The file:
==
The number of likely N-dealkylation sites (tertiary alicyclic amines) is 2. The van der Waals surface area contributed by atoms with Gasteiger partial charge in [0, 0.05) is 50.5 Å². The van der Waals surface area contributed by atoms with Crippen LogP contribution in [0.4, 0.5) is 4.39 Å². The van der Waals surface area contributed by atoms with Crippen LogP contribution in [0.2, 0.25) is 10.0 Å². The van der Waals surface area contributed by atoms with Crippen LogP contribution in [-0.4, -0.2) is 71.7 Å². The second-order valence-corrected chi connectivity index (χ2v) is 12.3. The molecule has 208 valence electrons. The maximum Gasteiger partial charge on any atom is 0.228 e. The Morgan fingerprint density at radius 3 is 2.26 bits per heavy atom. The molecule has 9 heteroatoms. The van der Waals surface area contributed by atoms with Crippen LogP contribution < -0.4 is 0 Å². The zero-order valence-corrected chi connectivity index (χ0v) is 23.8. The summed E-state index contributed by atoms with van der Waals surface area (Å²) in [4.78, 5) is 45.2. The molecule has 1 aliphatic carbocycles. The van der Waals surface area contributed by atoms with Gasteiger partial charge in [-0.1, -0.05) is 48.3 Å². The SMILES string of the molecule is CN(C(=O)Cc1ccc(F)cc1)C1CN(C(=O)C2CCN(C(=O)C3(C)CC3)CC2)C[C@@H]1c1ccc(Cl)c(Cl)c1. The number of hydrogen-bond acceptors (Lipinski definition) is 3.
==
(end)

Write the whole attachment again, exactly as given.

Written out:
The number of likely N-dealkylation sites (tertiary alicyclic amines) is 2. The van der Waals surface area contributed by atoms with Gasteiger partial charge in [0, 0.05) is 50.5 Å². The van der Waals surface area contributed by atoms with Crippen LogP contribution in [0.4, 0.5) is 4.39 Å². The van der Waals surface area contributed by atoms with Crippen LogP contribution in [0.2, 0.25) is 10.0 Å². The van der Waals surface area contributed by atoms with Crippen LogP contribution in [-0.4, -0.2) is 71.7 Å². The second-order valence-corrected chi connectivity index (χ2v) is 12.3. The molecule has 208 valence electrons. The maximum Gasteiger partial charge on any atom is 0.228 e. The Morgan fingerprint density at radius 3 is 2.26 bits per heavy atom. The molecule has 9 heteroatoms. The van der Waals surface area contributed by atoms with Crippen LogP contribution < -0.4 is 0 Å². The zero-order valence-corrected chi connectivity index (χ0v) is 23.8. The summed E-state index contributed by atoms with van der Waals surface area (Å²) in [4.78, 5) is 45.2. The molecule has 1 aliphatic carbocycles. The van der Waals surface area contributed by atoms with Gasteiger partial charge in [-0.1, -0.05) is 48.3 Å². The SMILES string of the molecule is CN(C(=O)Cc1ccc(F)cc1)C1CN(C(=O)C2CCN(C(=O)C3(C)CC3)CC2)C[C@@H]1c1ccc(Cl)c(Cl)c1. The number of hydrogen-bond acceptors (Lipinski definition) is 3.